If you choose the SD Memory route, a "folder" about the size of a small remote control is recommended to store and organize your chips. (They come in little plastic boxes - slap a label on the container for what's on the chip.) Due to their size, they are VERY easy to misplace if you're not careful.

    SD memory (Class 6) tends to run an average of $0.70 per gig and (Class 10 - faster) around a buck a gig. A blank DVD (4GB) runs what... $0.50? (Less if purchased in bulk.) Consider the time (to burn) and risks imposed with any CD/DVD media and the lack of being able to use the blank more than once... then consider a 4GB SD card ($3 or so for Class 6, $4 or so for Class 10) which is FASTER than DVD and much fewer risk AND can be reused.

    40GB on DVD = 100 Blanks = around $25 for decent brand media

    40GB on SD = 3x 16GB chips = around $30 for Class 6 which is still faster than DVD and erasable

    The price versus time versus risk factors say Digital Media (CD/DVD) is good, but Solid State is always better.

    Hope this helps!

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  • 7 years ago

    One good reason to use flash media and external hard drives is that it's much quicker than having to burn a new CD every time. There's rewritable DVDs but flash and external HDs are also a lot more portable as well. When they do crap out though.... Yes, they certainly do screw up your life. An obvious advantage of DVDs is price.

    Source(s): Been computing since floppy days and the sneaker net. :)
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  • 7 years ago

    It all depends on how much data you have to store & how large are the biggest files.

    Most DVDs can only hold up to 4.7GB of data (8.5GB with dual layer DVDs). Although this may seem a 'cheaper' and 'more secure' option, you may have a limited number of successful rewrites of data (on rewritable dics or not on standard discs), and the discs are prone to scratching (loss of data).

    USB Flash media & external HDDs are good as well. Just be careful with these though. Most external HDDs are still mechanical & can be broken rather easily (with a small fall). You can get ones these days that use SSDs (flash media similar to flash/thumb drives & don't have any moving parts), but these are very expensive (for a good quality drive). The major advantages of using external HDDs & flash media (thumb drives) is that of their capacity & fast read/write speeds.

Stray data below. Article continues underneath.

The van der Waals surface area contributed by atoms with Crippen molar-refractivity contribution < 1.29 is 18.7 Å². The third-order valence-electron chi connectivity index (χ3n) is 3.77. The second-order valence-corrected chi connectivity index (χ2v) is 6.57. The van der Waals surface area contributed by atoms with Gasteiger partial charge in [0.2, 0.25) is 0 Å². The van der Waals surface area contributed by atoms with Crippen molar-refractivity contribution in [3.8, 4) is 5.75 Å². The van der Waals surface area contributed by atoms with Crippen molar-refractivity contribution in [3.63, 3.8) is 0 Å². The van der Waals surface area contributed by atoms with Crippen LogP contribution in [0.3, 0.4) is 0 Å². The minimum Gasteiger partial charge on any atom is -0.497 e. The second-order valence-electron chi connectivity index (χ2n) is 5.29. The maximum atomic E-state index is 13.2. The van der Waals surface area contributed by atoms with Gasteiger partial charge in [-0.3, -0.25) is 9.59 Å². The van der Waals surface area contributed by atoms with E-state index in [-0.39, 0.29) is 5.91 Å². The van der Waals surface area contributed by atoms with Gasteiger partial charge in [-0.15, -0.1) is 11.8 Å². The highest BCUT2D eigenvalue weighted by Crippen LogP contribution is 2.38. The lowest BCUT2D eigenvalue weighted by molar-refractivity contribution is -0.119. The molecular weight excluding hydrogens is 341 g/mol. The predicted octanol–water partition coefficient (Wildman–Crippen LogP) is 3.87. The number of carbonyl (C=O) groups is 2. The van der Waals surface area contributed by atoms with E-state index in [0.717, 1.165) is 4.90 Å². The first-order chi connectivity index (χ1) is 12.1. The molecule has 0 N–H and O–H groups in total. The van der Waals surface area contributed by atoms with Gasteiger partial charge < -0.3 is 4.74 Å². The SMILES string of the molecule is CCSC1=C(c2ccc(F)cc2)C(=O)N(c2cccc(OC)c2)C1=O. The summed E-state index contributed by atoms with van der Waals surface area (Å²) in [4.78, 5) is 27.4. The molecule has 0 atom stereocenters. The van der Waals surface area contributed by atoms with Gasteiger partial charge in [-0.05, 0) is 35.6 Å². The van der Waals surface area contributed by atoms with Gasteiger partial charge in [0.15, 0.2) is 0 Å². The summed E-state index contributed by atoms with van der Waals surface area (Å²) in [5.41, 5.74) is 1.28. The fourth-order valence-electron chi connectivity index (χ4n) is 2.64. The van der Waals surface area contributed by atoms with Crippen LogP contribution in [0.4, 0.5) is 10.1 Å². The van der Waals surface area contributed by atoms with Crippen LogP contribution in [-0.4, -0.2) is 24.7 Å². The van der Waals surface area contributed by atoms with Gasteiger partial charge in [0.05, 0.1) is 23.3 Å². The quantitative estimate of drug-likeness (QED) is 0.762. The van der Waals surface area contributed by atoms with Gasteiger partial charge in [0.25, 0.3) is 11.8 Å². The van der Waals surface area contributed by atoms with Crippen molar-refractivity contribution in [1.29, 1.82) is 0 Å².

I use a mixture of the two. I use HDDs (internal & external) to store data, and do a lot of my backups with DVDs (important files though). I also use flash media (flash drives & SD cards) for separating special & highly required documents from each other, allowing me to resume these things if my computer was to fail. But with all of these measures, when something does go wrong you will lose data regardless. For your case you only lost 60GB out of 800GB. In my case, I lost 6TB out of 10TB of data. Was only able to recover 1TB of data though.

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  • 7 years ago

    Well DVDs are big and slower. Big problem is that apple officially announced that their laptops will not have a disk drive in the future. Also thumb drives/externals usually last longer. Just invest in a good one.

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  • 7 years ago

    The Library of Congress ran a study and found that, if properly stored, DVDs can last 30 years or more:

    That said, it's always good to have extra copies laying around. You should also check into the warranty on your portable drive, because they should last much longer than that if treated properly.